Europe’s top human rights body has no plans to sanction Turkey over failure to free Kavala

Europe’s top human rights body has no plans to sanction Turkey over failure to free Kavala
Despite a ECtHR ruling, Turkey has refused to free Kavala, seen addressing a crowd near Istanbul's Taksim Square in 2015. / Janbazian, cc-by-sa 4.0
By bne IntelliNews April 28, 2024

The Committee of Ministers of Europe’s top human rights body, the Council of Europe (CoE), has no plans to impose sanctions on Turkey for failing to comply with European Court of Human Rights (ECtHR) rulings calling for the release of businessman and philanthropist Osman Kavala, T24 has reported.

A reporter for the news website and a group of other journalists gathered in Strasbourg spoke with Daniel Holtgen, the council’s director of communications and spokesperson of the CoE secretary general.

Despite the initiation of CoE infringement proceedings against Turkey, there is “no willingness on the part of member states to impose sanctions”, Holtgen was cited as saying.

He was also reported as stating that while the diplomatic language against Ankara had become “increasingly harsh,” the possibility of issuing sanctions or the discussion of expelling Turkey from the CoE—which last October awarded Kavala its top human rights prize—had not materialised.

Any country that wishes to join the European Union de facto requires CoE membership. Though Turkey’s application to join the bloc looks unlikely to progress any time soon, the loss of its CoE membership would be a huge blow to remaining hopes of reviving the EU accession process.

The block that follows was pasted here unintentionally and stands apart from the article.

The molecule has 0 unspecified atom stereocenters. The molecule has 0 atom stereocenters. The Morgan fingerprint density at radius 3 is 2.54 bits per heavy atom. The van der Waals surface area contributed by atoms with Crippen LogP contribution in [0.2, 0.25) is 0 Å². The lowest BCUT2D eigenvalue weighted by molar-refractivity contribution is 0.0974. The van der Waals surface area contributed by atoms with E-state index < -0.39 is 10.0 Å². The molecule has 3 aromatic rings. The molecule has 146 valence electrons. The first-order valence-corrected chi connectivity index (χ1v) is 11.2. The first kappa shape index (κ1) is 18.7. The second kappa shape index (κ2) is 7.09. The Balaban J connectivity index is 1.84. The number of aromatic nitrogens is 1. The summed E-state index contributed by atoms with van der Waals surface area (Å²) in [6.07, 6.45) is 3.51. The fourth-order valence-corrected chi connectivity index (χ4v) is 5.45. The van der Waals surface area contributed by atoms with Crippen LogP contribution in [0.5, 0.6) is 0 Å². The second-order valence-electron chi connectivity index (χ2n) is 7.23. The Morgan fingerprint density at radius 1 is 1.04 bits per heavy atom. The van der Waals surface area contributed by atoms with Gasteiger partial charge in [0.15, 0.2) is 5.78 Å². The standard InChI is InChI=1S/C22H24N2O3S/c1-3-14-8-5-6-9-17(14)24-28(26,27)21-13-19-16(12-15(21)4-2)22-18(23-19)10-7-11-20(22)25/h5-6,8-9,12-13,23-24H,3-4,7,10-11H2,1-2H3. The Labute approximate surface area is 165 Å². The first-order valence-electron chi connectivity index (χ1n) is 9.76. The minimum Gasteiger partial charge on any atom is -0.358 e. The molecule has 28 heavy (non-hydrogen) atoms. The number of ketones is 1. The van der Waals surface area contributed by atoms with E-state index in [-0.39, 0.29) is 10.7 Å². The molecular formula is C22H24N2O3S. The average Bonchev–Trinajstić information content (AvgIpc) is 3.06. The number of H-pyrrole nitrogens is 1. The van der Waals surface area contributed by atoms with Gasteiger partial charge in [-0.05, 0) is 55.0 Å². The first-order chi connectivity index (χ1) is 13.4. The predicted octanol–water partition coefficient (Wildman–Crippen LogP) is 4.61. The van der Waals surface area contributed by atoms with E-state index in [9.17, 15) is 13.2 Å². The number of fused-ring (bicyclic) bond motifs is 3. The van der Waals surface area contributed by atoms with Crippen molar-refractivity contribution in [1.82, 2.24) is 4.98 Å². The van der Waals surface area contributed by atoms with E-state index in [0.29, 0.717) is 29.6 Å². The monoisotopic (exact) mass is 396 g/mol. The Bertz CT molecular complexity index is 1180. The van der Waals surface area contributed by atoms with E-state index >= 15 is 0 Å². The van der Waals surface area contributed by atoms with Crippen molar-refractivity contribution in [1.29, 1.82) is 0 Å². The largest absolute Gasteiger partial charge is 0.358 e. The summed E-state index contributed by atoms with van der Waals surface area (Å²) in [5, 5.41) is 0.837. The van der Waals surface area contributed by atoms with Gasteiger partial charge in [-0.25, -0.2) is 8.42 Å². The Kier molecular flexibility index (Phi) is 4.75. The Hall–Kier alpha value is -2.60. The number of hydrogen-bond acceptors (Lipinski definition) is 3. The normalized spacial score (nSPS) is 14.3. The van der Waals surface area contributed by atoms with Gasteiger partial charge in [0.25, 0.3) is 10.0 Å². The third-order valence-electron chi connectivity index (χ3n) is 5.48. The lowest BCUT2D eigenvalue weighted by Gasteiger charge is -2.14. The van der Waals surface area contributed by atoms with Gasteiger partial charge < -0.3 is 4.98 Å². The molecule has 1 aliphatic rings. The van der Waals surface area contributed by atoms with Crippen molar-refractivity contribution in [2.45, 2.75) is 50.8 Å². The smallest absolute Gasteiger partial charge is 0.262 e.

Holtgen, T24 said, framed the infringement procedure as initiated to send a signal to Turkey, rather than as a prelude to expelling the country from the CoE.

“No member state official called for the termination of Turkey’s membership even when the procedure was initiated,” Holtgen was further reported as saying, adding that the subsequent outbreak of the war in Ukraine and the multiple crises facing CoE member states meant a maintaining of solidarity was required rather than diverting attention.

In March, the CoE Committee of Ministers declared Turkey was in “serious breach” of the European Convention on Human Rights and rule of law principles due to the continued imprisonment of Kavala.

The committee reiterated its deep concern and the need for Turkey to take all necessary steps to ensure the immediate release of Kavala and others detained under similar circumstances.

The committee is scheduled to further examine the relevant cases in meetings set for June and September.

Kavala, 66, faces charges including espionage, financing the “Gezi Park” anti-government protests in 2013 and taking part in the failed 2016 coup against Turkish President Recep Tayyip Erdogan.

He was arrested in 2017 and in 2022 sentenced to life in prison for allegedly trying to topple Erdogan’s administration by organising the Gezi Park protests.

The ECtHR judgement in Kavala’s case in December 2019 found his detention to be arbitrary, politically motivated and in pursuance of an “ulterior motive,” namely that of silencing him as a human rights defender.

Turkey failed to implement the 2019 ruling. In response, the CoE Committee of Ministers launched the infringement procedure against Ankara in February 2022.